2. Your cornea must have the proper thickness and have no irregularities. Most refractive surgeries reshape the cornea, so in order to have a good outcome, you need to have a healthy cornea. If your cornea is too thin, then an implantable contact lens may be a good option.
3. Your pupil size. If your pupil is too large, you will have increased risks of haloes and glare when driving at night.
4. Your prescription. Results of LASIK with a very high prescription are less predictable and may require too much of your cornea to be removed. Implantable contact lenses or a refractive lens exchange may be your best option.
5. Your age. Most procedures require you to be at least 18 years of age, but we prefer a minimum age of 25 because your prescription is more likely to remain stable. There is not an upper age limit. It is important for you to know that once you hit 40, you may require reading glasses. You may also consider monovision to correct one eye for distance and one for near. Also, older patients are at high risk for dry eye, so this must be treated first. If you have early signs of a cataract, a refractive lens exchange may be a better option than LASIK.
6. Stable prescription. Your prescription must be stable for at least 12 months. It is common for children and teens to have changes in their prescriptions annually. Prior to your LASIK surgery consultation and LASIK procedure, you must not wear contact lenses for a certain length of time. The precise length will be determined by your doctor on an individual basis. This ensures corneal stability and accurate assessment of your prescription prior to the LASIK surgery procedure.
7. Your overall systemic health. Contraindications include systemic diseases that suppress your immune system such as HIV, Diabetes, and Sjogren’s. Also, certain medications can suppress your immune system. If your body has trouble healing, then you will have a high risk for a poor outcome. If you are pregnant, hormonal changes can alter your cornea. You should wait at least 12 months after you are pregnant or nursing to have LASIK.
Because LASIK involves creation of a flap on the front surface of the cornea, it could fail to adhere properly to the eye’s surface. Wrinkles can develop and if not treated in time, may cause a decrease in best corrected visual acuity. Fortunately, a laser is now used to form the flap (as opposed to a blade) which make these complications extremely rare.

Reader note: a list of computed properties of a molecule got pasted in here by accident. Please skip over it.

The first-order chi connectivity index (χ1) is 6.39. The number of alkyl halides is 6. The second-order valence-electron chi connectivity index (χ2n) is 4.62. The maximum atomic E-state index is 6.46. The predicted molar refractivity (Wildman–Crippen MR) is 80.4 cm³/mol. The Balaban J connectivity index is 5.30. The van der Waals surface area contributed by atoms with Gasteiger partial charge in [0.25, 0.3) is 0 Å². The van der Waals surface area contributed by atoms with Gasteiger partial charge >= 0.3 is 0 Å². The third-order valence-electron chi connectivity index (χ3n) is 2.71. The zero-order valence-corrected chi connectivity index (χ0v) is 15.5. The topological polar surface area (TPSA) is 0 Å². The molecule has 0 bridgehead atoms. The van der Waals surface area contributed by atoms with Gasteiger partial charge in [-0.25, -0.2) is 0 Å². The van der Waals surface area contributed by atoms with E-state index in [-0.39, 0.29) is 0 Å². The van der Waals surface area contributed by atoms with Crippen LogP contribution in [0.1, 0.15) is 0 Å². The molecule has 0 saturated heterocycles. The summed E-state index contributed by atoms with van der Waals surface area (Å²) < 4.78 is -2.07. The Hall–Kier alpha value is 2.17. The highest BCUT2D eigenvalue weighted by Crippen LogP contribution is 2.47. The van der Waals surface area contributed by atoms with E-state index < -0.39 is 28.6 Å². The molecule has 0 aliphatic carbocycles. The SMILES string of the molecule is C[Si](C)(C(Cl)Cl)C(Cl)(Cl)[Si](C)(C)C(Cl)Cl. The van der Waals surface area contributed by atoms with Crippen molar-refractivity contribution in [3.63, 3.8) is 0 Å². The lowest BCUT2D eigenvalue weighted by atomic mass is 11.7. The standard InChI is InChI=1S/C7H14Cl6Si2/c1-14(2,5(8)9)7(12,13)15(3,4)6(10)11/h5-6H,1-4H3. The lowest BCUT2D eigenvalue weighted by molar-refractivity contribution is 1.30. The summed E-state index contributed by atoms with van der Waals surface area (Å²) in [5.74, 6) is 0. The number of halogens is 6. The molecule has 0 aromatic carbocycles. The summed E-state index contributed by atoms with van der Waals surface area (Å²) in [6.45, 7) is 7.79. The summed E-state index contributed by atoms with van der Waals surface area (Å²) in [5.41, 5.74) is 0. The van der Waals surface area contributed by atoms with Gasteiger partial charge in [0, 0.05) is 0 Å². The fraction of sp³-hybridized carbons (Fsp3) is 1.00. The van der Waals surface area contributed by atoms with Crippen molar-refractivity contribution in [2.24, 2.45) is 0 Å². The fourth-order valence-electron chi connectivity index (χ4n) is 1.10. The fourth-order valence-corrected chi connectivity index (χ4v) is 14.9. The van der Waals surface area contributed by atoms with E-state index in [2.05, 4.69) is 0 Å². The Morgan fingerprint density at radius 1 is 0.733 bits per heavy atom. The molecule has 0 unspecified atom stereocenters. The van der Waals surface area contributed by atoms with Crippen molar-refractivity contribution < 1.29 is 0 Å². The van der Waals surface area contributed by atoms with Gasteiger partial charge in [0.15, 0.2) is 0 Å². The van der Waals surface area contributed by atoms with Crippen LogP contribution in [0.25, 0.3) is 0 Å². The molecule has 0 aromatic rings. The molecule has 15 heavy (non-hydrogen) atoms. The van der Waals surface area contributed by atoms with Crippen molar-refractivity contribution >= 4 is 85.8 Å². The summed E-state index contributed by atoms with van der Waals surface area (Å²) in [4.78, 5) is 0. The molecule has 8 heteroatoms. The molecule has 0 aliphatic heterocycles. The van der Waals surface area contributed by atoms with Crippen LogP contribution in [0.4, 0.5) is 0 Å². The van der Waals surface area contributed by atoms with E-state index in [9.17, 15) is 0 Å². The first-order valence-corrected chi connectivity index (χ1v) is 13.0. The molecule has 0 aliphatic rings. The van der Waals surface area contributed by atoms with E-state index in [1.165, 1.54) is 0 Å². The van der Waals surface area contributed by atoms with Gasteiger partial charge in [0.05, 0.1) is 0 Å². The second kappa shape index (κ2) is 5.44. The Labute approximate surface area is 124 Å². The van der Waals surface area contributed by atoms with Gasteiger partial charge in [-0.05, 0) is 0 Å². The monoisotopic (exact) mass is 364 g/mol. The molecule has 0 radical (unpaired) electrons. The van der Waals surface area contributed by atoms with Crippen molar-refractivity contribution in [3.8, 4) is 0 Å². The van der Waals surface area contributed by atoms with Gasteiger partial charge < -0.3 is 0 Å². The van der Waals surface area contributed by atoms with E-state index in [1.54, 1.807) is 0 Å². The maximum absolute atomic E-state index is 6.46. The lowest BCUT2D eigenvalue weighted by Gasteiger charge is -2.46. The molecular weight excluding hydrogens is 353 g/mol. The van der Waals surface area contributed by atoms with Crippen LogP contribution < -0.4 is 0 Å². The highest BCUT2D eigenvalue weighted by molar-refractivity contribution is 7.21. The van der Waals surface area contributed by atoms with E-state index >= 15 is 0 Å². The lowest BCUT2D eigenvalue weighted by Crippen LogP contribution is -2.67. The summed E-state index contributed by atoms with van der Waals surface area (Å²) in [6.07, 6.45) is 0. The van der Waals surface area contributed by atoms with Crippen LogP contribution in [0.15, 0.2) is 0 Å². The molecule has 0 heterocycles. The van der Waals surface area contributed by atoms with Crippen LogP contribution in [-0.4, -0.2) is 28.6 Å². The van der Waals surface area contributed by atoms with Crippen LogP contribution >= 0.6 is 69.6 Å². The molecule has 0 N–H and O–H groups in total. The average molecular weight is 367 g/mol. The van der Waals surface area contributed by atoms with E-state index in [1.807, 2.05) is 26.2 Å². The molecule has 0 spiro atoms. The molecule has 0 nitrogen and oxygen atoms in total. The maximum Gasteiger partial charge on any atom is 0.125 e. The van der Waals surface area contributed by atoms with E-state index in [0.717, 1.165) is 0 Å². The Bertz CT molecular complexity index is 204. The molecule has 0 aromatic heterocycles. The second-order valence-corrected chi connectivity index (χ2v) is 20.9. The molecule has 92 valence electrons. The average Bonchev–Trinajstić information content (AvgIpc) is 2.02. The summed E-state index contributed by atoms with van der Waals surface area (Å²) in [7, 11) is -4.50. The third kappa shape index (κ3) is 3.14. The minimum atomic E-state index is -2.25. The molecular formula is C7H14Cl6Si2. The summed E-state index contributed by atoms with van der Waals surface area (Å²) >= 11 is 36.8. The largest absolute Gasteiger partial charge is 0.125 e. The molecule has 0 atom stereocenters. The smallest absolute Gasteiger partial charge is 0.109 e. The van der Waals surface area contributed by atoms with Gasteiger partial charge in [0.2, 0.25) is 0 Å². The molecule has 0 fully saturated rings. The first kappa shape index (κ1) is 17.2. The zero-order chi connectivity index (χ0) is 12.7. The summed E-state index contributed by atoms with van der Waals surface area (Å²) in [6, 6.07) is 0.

Significant undercorrection, overcorrection or regression is also a possibility. In some cases, you may still need glasses or contacts. It is possible for the laser to remove too much or not enough resulting in less than optimal vision. Your vision can also regress because you had the surgery before your prescription was stable. This can be treated successfully with additional PRK or LASIK in most cases.
Infection can also occur but because the cornea is replaced after the flap is made to act as a bandage, this is less common in LASIK than in surgeries like PRK. You will use antibiotics and anti-inflammatories before and after the surgery to prevent such complications from occurring.
In conclusion, it is important to have realistic expectations. Make sure you are willing to educate yourself on the potential complications and risk factors of having refractive surgery. Do not look for shortcuts or bargain basement fees and you should not be casual about any refractive surgery. It can change your life in a very positive way but you need to be aware of all the potential risks.
Family Vision Care
4310 Genesee Avenue,Suite 101
San Diego, CA 92117